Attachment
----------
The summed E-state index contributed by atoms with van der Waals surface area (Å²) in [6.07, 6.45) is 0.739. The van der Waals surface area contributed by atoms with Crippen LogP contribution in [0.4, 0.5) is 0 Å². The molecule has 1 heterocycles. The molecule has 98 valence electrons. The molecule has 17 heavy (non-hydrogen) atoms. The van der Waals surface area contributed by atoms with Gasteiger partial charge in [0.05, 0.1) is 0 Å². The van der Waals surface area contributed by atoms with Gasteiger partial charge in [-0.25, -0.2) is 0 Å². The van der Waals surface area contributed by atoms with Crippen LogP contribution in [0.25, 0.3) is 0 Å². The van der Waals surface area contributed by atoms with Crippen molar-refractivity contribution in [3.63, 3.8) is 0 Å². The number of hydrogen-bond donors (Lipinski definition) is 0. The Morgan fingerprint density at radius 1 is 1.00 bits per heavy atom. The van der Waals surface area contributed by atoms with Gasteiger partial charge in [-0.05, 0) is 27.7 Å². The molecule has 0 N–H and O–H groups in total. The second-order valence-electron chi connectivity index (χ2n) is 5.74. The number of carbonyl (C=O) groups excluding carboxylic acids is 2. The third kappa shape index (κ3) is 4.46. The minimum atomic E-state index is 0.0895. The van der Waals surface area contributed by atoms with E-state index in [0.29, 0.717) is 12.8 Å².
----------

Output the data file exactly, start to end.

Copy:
The summed E-state index contributed by atoms with van der Waals surface area (Å²) in [6.07, 6.45) is 0.739. The van der Waals surface area contributed by atoms with Crippen LogP contribution in [0.4, 0.5) is 0 Å². The molecule has 1 heterocycles. The molecule has 98 valence electrons. The molecule has 17 heavy (non-hydrogen) atoms. The van der Waals surface area contributed by atoms with Gasteiger partial charge in [0.05, 0.1) is 0 Å². The van der Waals surface area contributed by atoms with Gasteiger partial charge in [-0.25, -0.2) is 0 Å². The van der Waals surface area contributed by atoms with Crippen LogP contribution in [0.25, 0.3) is 0 Å². The van der Waals surface area contributed by atoms with Crippen molar-refractivity contribution in [3.63, 3.8) is 0 Å². The number of hydrogen-bond donors (Lipinski definition) is 0. The Morgan fingerprint density at radius 1 is 1.00 bits per heavy atom. The van der Waals surface area contributed by atoms with Gasteiger partial charge in [-0.05, 0) is 27.7 Å². The molecule has 0 N–H and O–H groups in total. The second-order valence-electron chi connectivity index (χ2n) is 5.74. The number of carbonyl (C=O) groups excluding carboxylic acids is 2. The third kappa shape index (κ3) is 4.46. The minimum atomic E-state index is 0.0895. The van der Waals surface area contributed by atoms with E-state index in [0.29, 0.717) is 12.8 Å².